World Bank: Climate change will hit poorest hardest

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All nations will suffer the effects of a warmer world, but the world's poorest countries will suffer most from food shortages, rising sea levels, cyclones and drought, the World Bank’s new report on climate change says.

Under new World Bank President Jim Yong Kim, a former scientist, the global development lender has launched a more aggressive stance to integrate climate change into development.

"We will never end poverty if we don't tackle climate change. It is one of the single biggest challenges to social justice today," Kim told reporters on Friday [16 November].

The report, ‘Turn Down the Heat,’ says that 4 degrees of global warming by 2100 is likely under current policies, and would have devastating impacts.

Climate change is already having an effect. Arctic sea ice reached a record minimum in September, and extreme heat waves and droughts have hit the US and Russia more often in the last decade than would be expected from historical records, the report says.

Such extreme weather is likely to become ‘the new normal’ if temperatures rise by 4 degrees, unless countries comply with pledges made to reduce greenhouse gas emissions. But even doing so would not stop warming of over 3 degrees Celsius.

In this hotter climate, sea levels would rise by up to 1 metre, flooding cities in places like Vietnam and Bangladesh. Water scarcity and falling crop yields would exacerbate hunger and poverty.

Extreme heat waves would devastate broad swaths of the earth's land, from the Middle East to the US, the report says. The warmest July in the Mediterranean could be 9 degrees hotter than today - similar to temperatures in the Libyan Desert.

Unpredictable effects

Cumulatively, such climatic changes could carry unpredictable effects that people may not be able to adapt to, said John Schellnhuber, director of the Potsdam Institute for Climate Impact Research, which authored the report, along with Climate Analytics.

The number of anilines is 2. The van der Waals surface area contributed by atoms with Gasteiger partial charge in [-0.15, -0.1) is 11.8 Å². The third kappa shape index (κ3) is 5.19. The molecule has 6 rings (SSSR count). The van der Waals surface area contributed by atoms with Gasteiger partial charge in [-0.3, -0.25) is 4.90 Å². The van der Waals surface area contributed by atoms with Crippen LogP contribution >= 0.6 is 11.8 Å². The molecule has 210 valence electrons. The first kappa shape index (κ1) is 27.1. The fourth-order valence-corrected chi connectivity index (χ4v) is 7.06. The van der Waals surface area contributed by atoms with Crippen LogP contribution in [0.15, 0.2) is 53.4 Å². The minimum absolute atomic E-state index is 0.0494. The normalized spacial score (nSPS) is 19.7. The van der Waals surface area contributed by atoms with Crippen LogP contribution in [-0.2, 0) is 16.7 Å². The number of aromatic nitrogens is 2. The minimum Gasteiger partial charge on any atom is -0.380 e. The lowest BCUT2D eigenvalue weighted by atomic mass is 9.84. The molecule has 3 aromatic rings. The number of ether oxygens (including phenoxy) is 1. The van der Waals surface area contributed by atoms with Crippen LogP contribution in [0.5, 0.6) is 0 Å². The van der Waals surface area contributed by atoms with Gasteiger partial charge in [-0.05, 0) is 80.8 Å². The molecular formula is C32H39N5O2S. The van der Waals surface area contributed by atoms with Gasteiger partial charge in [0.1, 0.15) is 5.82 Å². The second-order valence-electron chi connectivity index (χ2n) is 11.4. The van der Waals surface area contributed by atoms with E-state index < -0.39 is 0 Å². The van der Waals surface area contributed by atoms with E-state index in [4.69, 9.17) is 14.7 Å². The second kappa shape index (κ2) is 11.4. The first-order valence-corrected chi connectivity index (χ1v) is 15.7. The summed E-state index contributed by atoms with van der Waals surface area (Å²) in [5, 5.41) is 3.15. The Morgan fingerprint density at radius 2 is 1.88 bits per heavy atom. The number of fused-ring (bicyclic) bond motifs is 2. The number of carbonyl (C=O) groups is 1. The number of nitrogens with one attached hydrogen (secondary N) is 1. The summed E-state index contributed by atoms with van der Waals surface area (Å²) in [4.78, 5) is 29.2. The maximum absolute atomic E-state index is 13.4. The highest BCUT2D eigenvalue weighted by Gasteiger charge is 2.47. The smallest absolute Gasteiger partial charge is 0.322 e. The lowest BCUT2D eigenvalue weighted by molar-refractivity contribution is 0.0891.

"If you look at all these things together, like organs cooperating in a human body, you can think about acceleration of this dilemma," said Schellnhuber. "This is not where we want the world to go."

Scientists are convinced that global warming is caused by increasing concentrations of man-made greenhouse gases produced by the burning of fossil fuels and deforestation.

Kim said the World Bank plans to further meld climate change with development in its programmes. Last year, the Bank doubled its funding for 48 countries seeking to adapt to climate change, to $7.2 billion.

"There really is no alternative to urgent action given the devastating consequences of climate change," global development group Oxfam said in a statement. "Now the question for the World Bank is how it will ensure that all of its investments respond to the imperatives of the report."

In 2010, the World Bank approved a $3.75 billion loan to develop a coal-fired power plant in South Africa despite international opposition.

Kim said the World Bank tries to avoid coal investments unless there were no other options. "But at the same time, we are the group of last resort in finding needed energy in countries that are desperately in search of it," he said.

The World Bank study comes as almost 200 nations prepare to meet in Doha, Qatar, from November 26 to December 7 to try to extend the Kyoto Protocol, the existing plan for curbing greenhouse gas emissions by developed nations that ends this year.

Timeline: 
  • 26 Nov.: UNFCCC Doha Climate Change Summit due to begin
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